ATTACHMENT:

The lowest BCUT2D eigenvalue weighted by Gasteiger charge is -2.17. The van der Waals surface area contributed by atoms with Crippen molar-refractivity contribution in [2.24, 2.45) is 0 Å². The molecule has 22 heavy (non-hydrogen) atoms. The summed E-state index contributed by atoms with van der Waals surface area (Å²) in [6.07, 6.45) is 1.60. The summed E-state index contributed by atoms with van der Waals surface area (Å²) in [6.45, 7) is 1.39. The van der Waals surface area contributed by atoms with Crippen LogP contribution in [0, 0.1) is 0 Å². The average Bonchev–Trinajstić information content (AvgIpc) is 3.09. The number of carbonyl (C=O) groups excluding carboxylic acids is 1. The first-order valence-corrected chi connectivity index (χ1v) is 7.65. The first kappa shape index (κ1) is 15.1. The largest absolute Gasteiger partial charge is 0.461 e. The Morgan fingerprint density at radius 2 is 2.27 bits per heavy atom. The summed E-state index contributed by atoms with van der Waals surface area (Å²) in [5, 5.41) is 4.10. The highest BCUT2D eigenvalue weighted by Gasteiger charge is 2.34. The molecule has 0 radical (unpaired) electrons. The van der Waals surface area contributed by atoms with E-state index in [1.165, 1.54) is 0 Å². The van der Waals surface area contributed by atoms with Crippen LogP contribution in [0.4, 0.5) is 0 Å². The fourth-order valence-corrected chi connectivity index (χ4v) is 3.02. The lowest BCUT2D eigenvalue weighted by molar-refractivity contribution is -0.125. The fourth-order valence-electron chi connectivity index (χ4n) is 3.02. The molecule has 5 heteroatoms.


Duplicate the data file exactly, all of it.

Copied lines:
The lowest BCUT2D eigenvalue weighted by Gasteiger charge is -2.17. The van der Waals surface area contributed by atoms with Crippen molar-refractivity contribution in [2.24, 2.45) is 0 Å². The molecule has 22 heavy (non-hydrogen) atoms. The summed E-state index contributed by atoms with van der Waals surface area (Å²) in [6.07, 6.45) is 1.60. The summed E-state index contributed by atoms with van der Waals surface area (Å²) in [6.45, 7) is 1.39. The van der Waals surface area contributed by atoms with Crippen LogP contribution in [0, 0.1) is 0 Å². The average Bonchev–Trinajstić information content (AvgIpc) is 3.09. The number of carbonyl (C=O) groups excluding carboxylic acids is 1. The first-order valence-corrected chi connectivity index (χ1v) is 7.65. The first kappa shape index (κ1) is 15.1. The largest absolute Gasteiger partial charge is 0.461 e. The Morgan fingerprint density at radius 2 is 2.27 bits per heavy atom. The summed E-state index contributed by atoms with van der Waals surface area (Å²) in [5, 5.41) is 4.10. The highest BCUT2D eigenvalue weighted by Gasteiger charge is 2.34. The molecule has 0 radical (unpaired) electrons. The van der Waals surface area contributed by atoms with E-state index in [1.165, 1.54) is 0 Å². The van der Waals surface area contributed by atoms with Crippen LogP contribution in [0.4, 0.5) is 0 Å². The fourth-order valence-corrected chi connectivity index (χ4v) is 3.02. The lowest BCUT2D eigenvalue weighted by molar-refractivity contribution is -0.125. The fourth-order valence-electron chi connectivity index (χ4n) is 3.02. The molecule has 5 heteroatoms.